Jessica Alba, Jeremy Piven, Joel McHale, Daryl Sabara, Alexa Vega, Antonio Banderas
WRITTEN AND DIRECTED BY
Robert Rodriguez Interview;Deleted Scenes;Featurette: Spy Kids Passing the Torch;Spy Gadgets and More!
Watch the trailer above. (Waiting).
Okay, now if that trailer didn't make you absolutely cringe then there's a chance, a slight chance, that Spy Kids: All the Time in the World (which I'll be referring to as Spy Kids 4) will prove to be passable entertainment for you and your obviously easily amused child.
Written and directed by Robert Rodriguez, who created the series originally for his kids who are now young adults, Spy Kids 4 is yet further proof that Rodriguez hasn't yet learned that children are intelligent and insightful human beings. It's a wonder his own children have grown up as normal human beings assuming, of course, that this is true.
The good news is that Spy Kids 4 is, ever so slightly, actually a better film than the freakishly awful Spy Kids 3-D. While Spy Kids 4 comes in 2-D and 3-D versions, there's nothing particularly awesome about the 3-D version and the film's other techno novelty, that of "Aroma-Scope," is nothing but a cheap gimmick that does nothing for the film.
Rodriguez is a baffling filmmaker. He may be one of the most talented filmmakers whose films I regularly trash, though this is far more true when it comes to his sub-par efforts in the area of family films. Rodriguez works, at least to a certain degree, outside the confines of Hollywood by creating most of his cinematic efforts at his Texas-based Troublemaker Studios. For his action and adult-oriented flicks, this often works wonderfully. So, why does it consistently suck when it comes to family films?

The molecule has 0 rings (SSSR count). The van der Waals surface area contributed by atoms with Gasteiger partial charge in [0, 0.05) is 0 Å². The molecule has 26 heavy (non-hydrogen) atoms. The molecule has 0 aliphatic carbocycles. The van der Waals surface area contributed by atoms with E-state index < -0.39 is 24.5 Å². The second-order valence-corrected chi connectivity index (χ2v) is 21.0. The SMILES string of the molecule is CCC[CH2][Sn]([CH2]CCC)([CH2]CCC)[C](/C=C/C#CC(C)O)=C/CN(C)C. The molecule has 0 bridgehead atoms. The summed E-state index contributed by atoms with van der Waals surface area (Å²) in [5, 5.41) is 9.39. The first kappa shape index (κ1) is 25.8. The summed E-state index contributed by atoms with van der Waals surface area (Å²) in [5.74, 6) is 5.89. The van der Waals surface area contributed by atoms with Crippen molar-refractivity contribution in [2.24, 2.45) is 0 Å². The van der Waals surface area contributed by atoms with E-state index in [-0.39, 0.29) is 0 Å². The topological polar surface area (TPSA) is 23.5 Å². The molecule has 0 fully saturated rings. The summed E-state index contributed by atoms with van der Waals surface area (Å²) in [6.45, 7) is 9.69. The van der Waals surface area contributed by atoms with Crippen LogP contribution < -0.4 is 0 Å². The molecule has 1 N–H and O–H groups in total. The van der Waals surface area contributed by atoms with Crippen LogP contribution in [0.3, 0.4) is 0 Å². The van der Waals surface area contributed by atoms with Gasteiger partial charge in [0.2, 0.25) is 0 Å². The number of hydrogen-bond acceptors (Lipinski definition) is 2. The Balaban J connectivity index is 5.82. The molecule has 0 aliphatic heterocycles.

This time around, we have a new duo of young leads, Rebecca (Rowan Blanchard) and Cecil (Mason Cook), who play ultra-competitive siblings with a new step-mom (Jessica Alba) and two familiar cousins (Alexa Vega and Daryl Sabara). Of course, we all know the family business so it's not a huge surprise when Marissa, the step-mom, gets pulled back into action as a super-agent sent after Timekeeper (Jeremy Piven), who is, of course, trying to destroy the world.
Have you noticed how often I've said "of course?"
Rebecca and Cecil, not exactly symbols of domestic bliss, must find a way to work together when they are called into action for the restored Spy Kids program.
Pretty much everyone in the film is stranded by Rodriguez's witty yet under-developed script. Blanchard and Cook are certainly likable enough, but fail to generate much of a spark given the timidity of their characters. Jessica Alba lacks the depth of Carla Gugino from the previous films, but Joel McHale does well in his limited time onscreen as her cluelessly funny spouse. As the film's baddie and appearing in multiple roles, Jeremy Piven tries without success to generate a semblance of a spark. In fact, the best performance in the film may very well be the vocal work of Ricky Gervais as the voice of a talking cyberdog... Even that's not particularly impressive.
Spy Kid 4's visual effects are amateurish at best, cheesy both literally and visually. Rodriguez's hands are not only on the film as writer/director, but also sharing credit (or blame) for cinematography and original music. The film looks like one of those kaleidoscopes where you twist and turn it and look at all the pretty images...then, five minutes later you lose interest and move on.
Why waste your time and spend the money for a 5-minute kaleidoscope?
Just move on.
© Written by Richard Propes
The Independent Critic
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Richard Propes, The Independent Critic